A Pristine Paradise: Egmont Key

There’s no adventure like an Egmont Key adventure! If you’ve ever dreamt of exploring your very own deserted island, then a day trip to Egmont Key State Park may just be the next best thing.

Aerial view of Egmont Key

Boaters love to gather in the gentle, crystal-clear waters off Egmont Key for a day of swimming, sunning and wildlife-spotting.

With its crystal-clear waters, miles of white sand beaches, diverse wildlife and interesting history, this National Wildlife Refuge is a true escape. 

Wildlife Watching

About half of the 280-acre island is reserved for wildlife, though you’re likely to see plenty in the areas where humans are welcome, too. Between 1,000 and 1,500 gopher tortoises roam the island and, typically, 30 to 70 loggerhead sea turtles nest here each year.

The southern part of the island—about 97 acres—is a dedicated bird sanctuary. On your visit, you’re likely to see some of the island’s 117 species of nesting, migratory and wintering birds, including osprey, brown pelicans, royal and sandwich terns, laughing gulls and black skimmers. Visit between April and August to experience the sights and sounds of literally thousands of birds roosting together. (Please respect wildlife and nesting areas and keep a comfortable distance.)

A gopher tortoise walking on the grass on Egmont Key. Ruins of Fort Dade can be seen in the background.

Egmont Key is a national wildlife preserve, and home to many native Florida creatures, such as this gopher tortoise.

An oystercatcher, a large, black and white bird with a red beak walking through sand and sea oats.

Home to a variety of colorful sea birds and wading birds (including this American oystercatcher), Egmont Key is beloved by birdwatchers. Some of the island's wildlife is migratory, while other species live here year-round.

Historic Sites on Egmont Key

Although you won’t find any contemporary man-made structures on the island, there are some interesting historical ones: the ruins of Fort Dade (a military garrison built during the Spanish-American War in 1898) and a working lighthouse that’s more than 150 years old. The lighthouse is a relic of the prominent role the island played in Florida’s Seminole Indian War in 1854 as well as the Civil War. Immerse yourself in the island’s rich past by walking around Fort Dade, including a carriage brick road, sidewalks, gun batteries and a guardhouse.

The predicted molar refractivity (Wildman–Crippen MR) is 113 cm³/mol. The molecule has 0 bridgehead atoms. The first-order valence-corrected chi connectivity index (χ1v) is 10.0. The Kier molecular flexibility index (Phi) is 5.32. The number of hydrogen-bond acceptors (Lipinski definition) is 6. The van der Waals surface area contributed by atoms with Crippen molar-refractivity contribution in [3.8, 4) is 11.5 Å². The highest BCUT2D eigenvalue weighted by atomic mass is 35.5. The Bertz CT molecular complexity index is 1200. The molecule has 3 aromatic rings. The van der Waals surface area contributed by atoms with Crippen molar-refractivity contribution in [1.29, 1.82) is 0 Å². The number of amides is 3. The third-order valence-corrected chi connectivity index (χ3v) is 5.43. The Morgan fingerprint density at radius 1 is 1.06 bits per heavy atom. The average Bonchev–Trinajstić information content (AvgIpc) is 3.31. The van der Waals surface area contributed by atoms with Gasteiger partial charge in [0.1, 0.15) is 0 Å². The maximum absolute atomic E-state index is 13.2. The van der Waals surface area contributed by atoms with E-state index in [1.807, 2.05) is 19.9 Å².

The guardhouse building has been restored to serve as a visitor center and small museum (hours are sporadic). Learn more about the island’s environment and heritage through wildlife and history exhibits here.

More Fun Things to Do

Sunbathe and swim, stroll on the beach searching for shells and snorkel around the submerged historical batteries of the fort. There are plenty of shady paths to explore and photograph, too. 

Two men kitesurfing off Egmont Key. The water is emerald green with small waves and the ruins of Fort Dade can be seen.

Kitesurfing has become a popular sport in St. Pete/Clearwater, and you can often see kitesurfers and their acrobatics off Egmont Key and near the Sunshine Skyway Bridge.

Getting to Egmont Key

Take the Egmont Key Ferry from the Bay Pier inside Fort De Soto Park to the island. Plan on starting your wildlife viewing from the boat—dolphin sightings are common. It’s best to book in advance. See the roundtrip schedule and make a reservation here. You can also book a snorkeling cruise through the Egmont Key Ferry, with rental masks, snorkels and fins available.

Another option is the half-day Egmont Key Dolphin Cruise, a dolphin-watching and snorkeling cruise that departs twice a day from Gulfport. 

Two additional charter boat companies provide excursions to Egmont Key: